But he might have a point here:
Bailouts, Reframed as ‘Orderly Resolutions’, by Robert Shiller, Commentary, NY Times: Distasteful as it may seem, we need to prepare for the next financial crisis, which, of course, will arrive eventually. Right now, though, people are so angry about the recent bailouts of Wall Street that the government may not be able to use the same playbook again.
The criticism has emphasized the trillions of taxpayer dollars that the bailouts put at risk. But, in fact, the realized losses were minuscule when compared with the widespread suffering they averted. … TARP may have prevented many trillions of dollars of losses in gross domestic product.
Our principal hope for dealing with the next big crisis is the Dodd-Frank Act… It calls for bailouts of a sort, but has reframed them so they may look better to taxpayers. Now they will be called “orderly resolutions.” Psychologists tell us that subtle changes in framing … can bring major changes in perception. …
In essence, Dodd-Frank is asking the F.D.I.C. to do much the same thing for a wide spectrum of financial companies as it has done with traditional banks. …
The Dodd-Frank Act acknowledges that when the F.D.I.C. moves into deals like this with financial companies, it may need some assistance. So the law creates an Orderly Liquidation Fund at the Treasury, which can issue debt for it as needed. Of course, that could be interpreted as a bailout that uses taxpayers’ money, since the debt has to be repaid somehow.
But here’s the reframing: The Dodd-Frank Act specifies that the F.D.I.C. will be paid back through “assessments” on financial companies. These assessments won’t be paid immediately… The Treasury can intervene first and be repaid later.
This is a classic and potentially effective reframing. Why? The payments are called “assessments,” not taxes. And the context has changed, with the burden appearing to fall squarely on Wall Street, and not on taxpayers.
Of course, reframing won’t convince everyone that the government’s interventions are benign. In fact, an assessment is much the same thing as a tax… Ultimately,… this tax is really paid by the public, because those financial companies are owned by thousands upon thousands of individuals…
The general taxpaying public may never figure out the true effect of … the tax… But many people have acquired a sense of suspicion that anything that looks remotely like government largess will show up in higher taxes someday. That is part of the reason for the rise of the Tea Party movement, and was a factor in the recent midterm elections.
Still, well-thought-out framing packages can work. They can help sell crucial intervention packages to people who don’t fully understand the financial system’s complexities or how government interventions prevent disasters.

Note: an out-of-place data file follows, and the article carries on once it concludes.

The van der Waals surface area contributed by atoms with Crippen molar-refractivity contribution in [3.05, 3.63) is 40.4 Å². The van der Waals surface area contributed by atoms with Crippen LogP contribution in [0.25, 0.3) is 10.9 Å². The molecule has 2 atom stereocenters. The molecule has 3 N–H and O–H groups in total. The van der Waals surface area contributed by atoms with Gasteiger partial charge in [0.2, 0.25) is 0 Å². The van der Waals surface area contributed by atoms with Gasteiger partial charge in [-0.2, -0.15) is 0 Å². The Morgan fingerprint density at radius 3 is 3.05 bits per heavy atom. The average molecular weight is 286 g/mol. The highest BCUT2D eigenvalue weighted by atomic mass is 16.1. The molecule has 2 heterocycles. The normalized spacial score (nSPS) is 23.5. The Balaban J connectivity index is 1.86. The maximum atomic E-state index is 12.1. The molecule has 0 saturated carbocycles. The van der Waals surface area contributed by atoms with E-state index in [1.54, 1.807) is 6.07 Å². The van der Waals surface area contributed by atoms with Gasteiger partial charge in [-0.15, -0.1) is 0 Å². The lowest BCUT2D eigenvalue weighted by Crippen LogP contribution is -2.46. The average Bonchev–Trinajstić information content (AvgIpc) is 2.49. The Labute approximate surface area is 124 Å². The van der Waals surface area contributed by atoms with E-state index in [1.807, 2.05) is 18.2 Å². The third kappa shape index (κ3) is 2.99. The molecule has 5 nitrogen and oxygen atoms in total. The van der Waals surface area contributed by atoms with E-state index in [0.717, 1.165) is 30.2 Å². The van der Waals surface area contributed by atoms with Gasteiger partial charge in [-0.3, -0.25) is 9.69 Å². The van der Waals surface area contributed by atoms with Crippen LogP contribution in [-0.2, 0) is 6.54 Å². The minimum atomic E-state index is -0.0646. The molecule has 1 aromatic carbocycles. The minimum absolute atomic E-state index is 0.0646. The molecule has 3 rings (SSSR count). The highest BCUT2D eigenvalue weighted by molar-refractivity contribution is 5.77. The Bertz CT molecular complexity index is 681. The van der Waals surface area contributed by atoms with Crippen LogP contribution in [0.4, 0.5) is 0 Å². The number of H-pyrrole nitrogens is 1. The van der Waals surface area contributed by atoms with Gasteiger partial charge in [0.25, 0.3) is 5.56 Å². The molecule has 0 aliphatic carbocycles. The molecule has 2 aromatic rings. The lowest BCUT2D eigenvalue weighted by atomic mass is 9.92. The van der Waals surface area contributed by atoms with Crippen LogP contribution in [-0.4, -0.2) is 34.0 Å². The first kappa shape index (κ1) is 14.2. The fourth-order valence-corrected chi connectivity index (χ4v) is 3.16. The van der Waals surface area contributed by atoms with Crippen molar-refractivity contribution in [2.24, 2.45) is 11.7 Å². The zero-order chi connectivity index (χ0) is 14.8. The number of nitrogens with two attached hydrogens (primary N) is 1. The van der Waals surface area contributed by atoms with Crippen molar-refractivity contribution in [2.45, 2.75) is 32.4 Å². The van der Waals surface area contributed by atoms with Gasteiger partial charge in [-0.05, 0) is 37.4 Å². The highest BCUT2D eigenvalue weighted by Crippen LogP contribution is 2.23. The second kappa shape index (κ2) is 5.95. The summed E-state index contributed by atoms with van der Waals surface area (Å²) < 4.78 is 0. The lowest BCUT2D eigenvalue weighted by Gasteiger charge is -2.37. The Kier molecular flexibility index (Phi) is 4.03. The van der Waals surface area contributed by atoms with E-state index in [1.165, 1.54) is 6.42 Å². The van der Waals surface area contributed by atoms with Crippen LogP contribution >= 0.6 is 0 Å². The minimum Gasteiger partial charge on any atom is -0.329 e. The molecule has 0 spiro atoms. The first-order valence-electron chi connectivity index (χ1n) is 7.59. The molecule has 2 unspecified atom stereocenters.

Unemployment … certainly would be much higher had the government not embarked on bailouts. We have to hope that the Dodd-Frank reframing succeeds — and that taxpayer anger doesn’t scare the government away from following the law’s intent aggressively. Such timidity could allow more Lehman-type failures.
The framing of the Orderly Liquidation Authority might be regarded as a form of diplomacy, needed to avoid unwanted anxieties that could prevent the Treasury and the F.D.I.C. from taking strong action to support our financial system.
This is vitally important. We avoided a depression in 2008 and 2009, and we need to do so again when the next crisis arrives.
I think this may miss something about the public’s anger. Since the government didn’t have resolution authority for banks in the shadow system, it only had two choices when faced with the collapse of a large bank like Bear Stearns or Lehman. Let the bank fail and risk a domino effect that brings the entire system down and potentially creates a depression, or bail out the systemically important bank — including management and equity holders (investors). [Some claim the government did, in fact, have other choices, but I don’t think the key players in the Fed and Treasury believed that they had the authority they needed to take over the large banks, remove management, and put them through traditional FDIC-like procedures that impose losses on investors.] By choosing to bail out the banks, they also bailed out those who created the mess. This left the appearance that the wealthy and well-connected get bailed out, while the middle and lower classes get the bill. Typical households really can’t see what they gained from the bailout since, for many, the counterfactual where the system melts down without a bailout is either hard to imagine or not believed. They don’t understand, for example, why the government helping them to pay off loans wouldn’t have helped banks just as much as a direct bailout. “Where was my bailout?” they wonder.
I am not sure that the government will have the courage to use the Orderly Liquidation Authority when the next big crisis hits. This is not something that has ever been tested, it does not prevent runs on the shadow banking system, and if regulators announce such a procedure only to see financial markets beginning to implode with worry, they may resort to a more traditional bailout despite public opposition to it. But assuming they do use the new authority, I agree it’s important that the banks appear to be bailing out themselves, though I would have them prepay into a fund rather than pay it all after the fact. But I think it’s even more important that, however the bailout is done, we remove the perception that the well-connected are protected by a “Greenspan-Bernanke Put” that prevents them from taking big losses whenever the system gets in trouble.
Originally published at Economist’s View and reproduced here with the author’s permission.